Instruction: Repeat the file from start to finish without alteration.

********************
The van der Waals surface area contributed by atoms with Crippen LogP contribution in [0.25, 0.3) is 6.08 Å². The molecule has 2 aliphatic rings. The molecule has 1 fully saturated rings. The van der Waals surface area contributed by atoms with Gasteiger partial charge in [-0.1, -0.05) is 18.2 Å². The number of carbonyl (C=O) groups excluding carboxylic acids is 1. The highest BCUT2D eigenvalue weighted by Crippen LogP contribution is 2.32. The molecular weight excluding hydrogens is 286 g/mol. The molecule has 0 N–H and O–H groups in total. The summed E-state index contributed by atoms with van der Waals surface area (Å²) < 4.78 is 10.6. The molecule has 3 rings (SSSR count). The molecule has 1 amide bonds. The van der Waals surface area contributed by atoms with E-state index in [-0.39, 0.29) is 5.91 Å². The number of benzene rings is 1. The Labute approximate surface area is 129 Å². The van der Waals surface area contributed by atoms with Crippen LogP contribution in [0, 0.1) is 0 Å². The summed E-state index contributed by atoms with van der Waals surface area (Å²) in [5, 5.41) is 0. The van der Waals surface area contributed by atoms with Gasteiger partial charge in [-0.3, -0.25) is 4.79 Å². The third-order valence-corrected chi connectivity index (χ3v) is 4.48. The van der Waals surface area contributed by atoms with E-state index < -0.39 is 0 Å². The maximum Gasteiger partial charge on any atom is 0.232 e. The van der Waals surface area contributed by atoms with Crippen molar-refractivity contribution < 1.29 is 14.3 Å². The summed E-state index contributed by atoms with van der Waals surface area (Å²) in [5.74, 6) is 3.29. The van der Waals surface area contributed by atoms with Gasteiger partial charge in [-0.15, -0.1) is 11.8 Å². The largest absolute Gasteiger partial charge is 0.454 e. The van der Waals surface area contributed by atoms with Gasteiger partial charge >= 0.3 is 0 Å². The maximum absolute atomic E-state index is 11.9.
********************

The van der Waals surface area contributed by atoms with Crippen LogP contribution in [0.25, 0.3) is 6.08 Å². The molecule has 2 aliphatic rings. The molecule has 1 fully saturated rings. The van der Waals surface area contributed by atoms with Gasteiger partial charge in [-0.1, -0.05) is 18.2 Å². The number of carbonyl (C=O) groups excluding carboxylic acids is 1. The highest BCUT2D eigenvalue weighted by Crippen LogP contribution is 2.32. The molecular weight excluding hydrogens is 286 g/mol. The molecule has 0 N–H and O–H groups in total. The summed E-state index contributed by atoms with van der Waals surface area (Å²) < 4.78 is 10.6. The molecule has 3 rings (SSSR count). The molecule has 1 amide bonds. The van der Waals surface area contributed by atoms with E-state index in [-0.39, 0.29) is 5.91 Å². The number of benzene rings is 1. The Labute approximate surface area is 129 Å². The van der Waals surface area contributed by atoms with Crippen LogP contribution in [0, 0.1) is 0 Å². The summed E-state index contributed by atoms with van der Waals surface area (Å²) in [5, 5.41) is 0. The van der Waals surface area contributed by atoms with Gasteiger partial charge in [-0.3, -0.25) is 4.79 Å². The third-order valence-corrected chi connectivity index (χ3v) is 4.48. The van der Waals surface area contributed by atoms with E-state index < -0.39 is 0 Å². The maximum Gasteiger partial charge on any atom is 0.232 e. The van der Waals surface area contributed by atoms with Crippen molar-refractivity contribution < 1.29 is 14.3 Å². The summed E-state index contributed by atoms with van der Waals surface area (Å²) in [5.74, 6) is 3.29. The van der Waals surface area contributed by atoms with Gasteiger partial charge in [-0.15, -0.1) is 11.8 Å². The largest absolute Gasteiger partial charge is 0.454 e. The van der Waals surface area contributed by atoms with Gasteiger partial charge >= 0.3 is 0 Å². The maximum absolute atomic E-state index is 11.9.